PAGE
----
January 27, 2015 at 6:36 AM

    • You make a good point about the ability of a small image to conceal flaws, and there are a few images I might not have shown here if I had to post them at larger sizes than the half a megapixel that is my norm.

      The Adobe Camera Raw with which I open my originals lets me suppress noise, but then there’s a tradeoff with sharpness and details. Perhaps I haven’t learned to optimize the settings of the six sliders in the Noise Reduction section. I’m inferring from your comment that some of the dedicated noise-suppression programs available from other companies may do a better job, so I should check them out.

      Steve Schwartzman

      January 27, 2015 at 7:09 AM

  4. Before following my northern hemisphere bloggers I was quite ignorant about squirrels. I had thought there was only one kind! Lately I’ve come to learn about grey and red squirrels and now I see a fox squirrel on your blog. Am I allowed to say it’s adorable rather than comment on the photographic settings which I know very little about? I like those delicate little furry “fingers,” the shiny black eyes and twitching nose. I feel like it is just outside my own window.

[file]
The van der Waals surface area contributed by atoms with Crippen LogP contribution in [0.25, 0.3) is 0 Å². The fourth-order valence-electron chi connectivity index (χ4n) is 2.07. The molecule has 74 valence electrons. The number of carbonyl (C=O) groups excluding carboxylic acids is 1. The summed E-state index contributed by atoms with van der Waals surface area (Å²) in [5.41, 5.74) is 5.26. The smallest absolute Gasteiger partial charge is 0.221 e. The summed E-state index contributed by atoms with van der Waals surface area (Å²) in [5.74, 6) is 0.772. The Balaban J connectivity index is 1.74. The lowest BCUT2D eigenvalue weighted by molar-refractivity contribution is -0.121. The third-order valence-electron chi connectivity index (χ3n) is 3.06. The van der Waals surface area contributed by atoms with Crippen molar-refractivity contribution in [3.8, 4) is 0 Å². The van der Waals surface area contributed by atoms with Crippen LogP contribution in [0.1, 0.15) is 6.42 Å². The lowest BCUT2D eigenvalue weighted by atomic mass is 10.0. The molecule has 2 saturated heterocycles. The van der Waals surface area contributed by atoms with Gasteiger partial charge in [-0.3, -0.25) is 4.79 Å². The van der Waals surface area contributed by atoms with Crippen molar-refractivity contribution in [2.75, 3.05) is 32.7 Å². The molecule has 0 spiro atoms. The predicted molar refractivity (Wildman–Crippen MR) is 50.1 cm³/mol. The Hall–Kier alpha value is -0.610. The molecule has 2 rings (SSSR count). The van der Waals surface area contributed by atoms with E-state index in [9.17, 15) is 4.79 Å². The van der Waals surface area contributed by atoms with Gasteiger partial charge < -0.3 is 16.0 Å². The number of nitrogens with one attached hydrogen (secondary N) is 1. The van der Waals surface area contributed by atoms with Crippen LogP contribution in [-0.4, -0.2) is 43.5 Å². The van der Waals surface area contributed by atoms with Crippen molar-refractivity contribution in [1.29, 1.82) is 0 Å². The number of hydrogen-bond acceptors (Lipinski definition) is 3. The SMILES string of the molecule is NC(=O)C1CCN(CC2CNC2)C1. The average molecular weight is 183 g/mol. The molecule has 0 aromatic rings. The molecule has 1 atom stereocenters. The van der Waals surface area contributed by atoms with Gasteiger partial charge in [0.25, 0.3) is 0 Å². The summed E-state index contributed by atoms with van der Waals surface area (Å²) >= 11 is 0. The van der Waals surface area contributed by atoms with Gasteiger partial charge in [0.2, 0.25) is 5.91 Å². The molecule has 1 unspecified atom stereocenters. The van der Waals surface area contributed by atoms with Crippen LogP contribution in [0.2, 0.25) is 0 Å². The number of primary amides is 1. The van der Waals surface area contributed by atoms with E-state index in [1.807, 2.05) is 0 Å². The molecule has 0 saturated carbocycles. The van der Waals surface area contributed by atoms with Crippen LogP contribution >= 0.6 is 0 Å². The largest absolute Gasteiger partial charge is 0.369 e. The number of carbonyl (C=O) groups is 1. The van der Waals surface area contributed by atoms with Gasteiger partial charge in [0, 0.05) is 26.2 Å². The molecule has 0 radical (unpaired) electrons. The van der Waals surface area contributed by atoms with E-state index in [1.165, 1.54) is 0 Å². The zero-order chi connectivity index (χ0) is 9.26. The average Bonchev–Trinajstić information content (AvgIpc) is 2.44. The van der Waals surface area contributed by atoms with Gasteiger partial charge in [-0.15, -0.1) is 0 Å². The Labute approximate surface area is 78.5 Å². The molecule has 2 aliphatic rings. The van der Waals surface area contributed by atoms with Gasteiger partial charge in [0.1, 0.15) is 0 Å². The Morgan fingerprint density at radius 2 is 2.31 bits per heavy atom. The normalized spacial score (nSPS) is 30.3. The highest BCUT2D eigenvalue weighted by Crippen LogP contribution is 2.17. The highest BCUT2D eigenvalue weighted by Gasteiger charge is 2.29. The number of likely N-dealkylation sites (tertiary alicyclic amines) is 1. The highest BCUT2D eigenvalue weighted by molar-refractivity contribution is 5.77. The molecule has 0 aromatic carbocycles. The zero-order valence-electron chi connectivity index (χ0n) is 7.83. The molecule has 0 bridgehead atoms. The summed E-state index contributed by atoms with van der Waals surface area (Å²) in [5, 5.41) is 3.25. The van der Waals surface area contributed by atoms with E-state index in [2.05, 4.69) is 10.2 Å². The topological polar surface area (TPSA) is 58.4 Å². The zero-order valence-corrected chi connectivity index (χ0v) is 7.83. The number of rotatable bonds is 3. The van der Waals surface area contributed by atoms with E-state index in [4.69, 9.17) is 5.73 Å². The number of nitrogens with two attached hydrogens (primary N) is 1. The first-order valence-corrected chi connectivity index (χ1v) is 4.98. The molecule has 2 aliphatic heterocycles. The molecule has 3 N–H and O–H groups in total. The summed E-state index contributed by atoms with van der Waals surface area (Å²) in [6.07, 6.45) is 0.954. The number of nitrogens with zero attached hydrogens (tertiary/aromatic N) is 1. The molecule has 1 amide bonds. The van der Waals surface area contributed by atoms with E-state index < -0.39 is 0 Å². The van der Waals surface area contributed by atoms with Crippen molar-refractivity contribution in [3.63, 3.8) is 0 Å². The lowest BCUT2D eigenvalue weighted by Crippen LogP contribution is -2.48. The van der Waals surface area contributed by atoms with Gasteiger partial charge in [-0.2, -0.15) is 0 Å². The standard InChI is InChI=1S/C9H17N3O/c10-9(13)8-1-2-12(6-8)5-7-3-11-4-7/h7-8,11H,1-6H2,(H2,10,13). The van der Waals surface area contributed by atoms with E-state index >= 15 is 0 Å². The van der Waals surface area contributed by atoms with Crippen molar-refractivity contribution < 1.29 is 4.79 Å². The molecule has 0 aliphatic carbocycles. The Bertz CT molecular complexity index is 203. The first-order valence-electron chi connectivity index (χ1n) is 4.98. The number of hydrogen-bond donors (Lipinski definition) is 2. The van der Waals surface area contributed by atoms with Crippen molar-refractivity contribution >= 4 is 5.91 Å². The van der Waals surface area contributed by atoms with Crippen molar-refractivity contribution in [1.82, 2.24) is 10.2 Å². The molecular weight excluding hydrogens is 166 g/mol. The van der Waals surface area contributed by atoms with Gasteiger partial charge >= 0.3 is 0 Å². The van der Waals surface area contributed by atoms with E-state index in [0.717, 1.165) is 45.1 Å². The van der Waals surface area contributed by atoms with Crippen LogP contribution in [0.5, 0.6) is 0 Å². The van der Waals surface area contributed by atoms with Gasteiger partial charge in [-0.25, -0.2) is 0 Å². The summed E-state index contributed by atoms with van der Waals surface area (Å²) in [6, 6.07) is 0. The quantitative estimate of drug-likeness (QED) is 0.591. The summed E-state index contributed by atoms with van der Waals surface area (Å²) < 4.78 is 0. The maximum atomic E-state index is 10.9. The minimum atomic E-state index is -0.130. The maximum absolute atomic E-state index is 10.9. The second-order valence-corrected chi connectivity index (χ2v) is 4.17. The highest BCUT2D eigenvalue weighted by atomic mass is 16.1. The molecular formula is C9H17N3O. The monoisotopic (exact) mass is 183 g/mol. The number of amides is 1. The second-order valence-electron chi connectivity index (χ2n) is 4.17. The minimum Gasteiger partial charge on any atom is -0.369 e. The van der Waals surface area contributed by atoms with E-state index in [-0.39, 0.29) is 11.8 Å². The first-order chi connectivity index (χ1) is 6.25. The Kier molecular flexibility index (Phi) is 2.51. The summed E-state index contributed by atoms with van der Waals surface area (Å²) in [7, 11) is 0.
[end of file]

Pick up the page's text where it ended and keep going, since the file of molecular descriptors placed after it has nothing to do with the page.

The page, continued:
January 27, 2015 at 6:48 AM

    • You’re certainly allowed to find squirrels adorable, Jane, and to stay away from technical discussions about ISO and noise. Squirrels’ fingers can look very long, and I assume that the length is one factor that lets them grab branches as they run through trees so quickly the human eye can hardly follow. In any case, I’m happy to hear that the picture makes you feel like the squirrel is just outside your window.

      Steve Schwartzman

      January 27, 2015 at 8:02 AM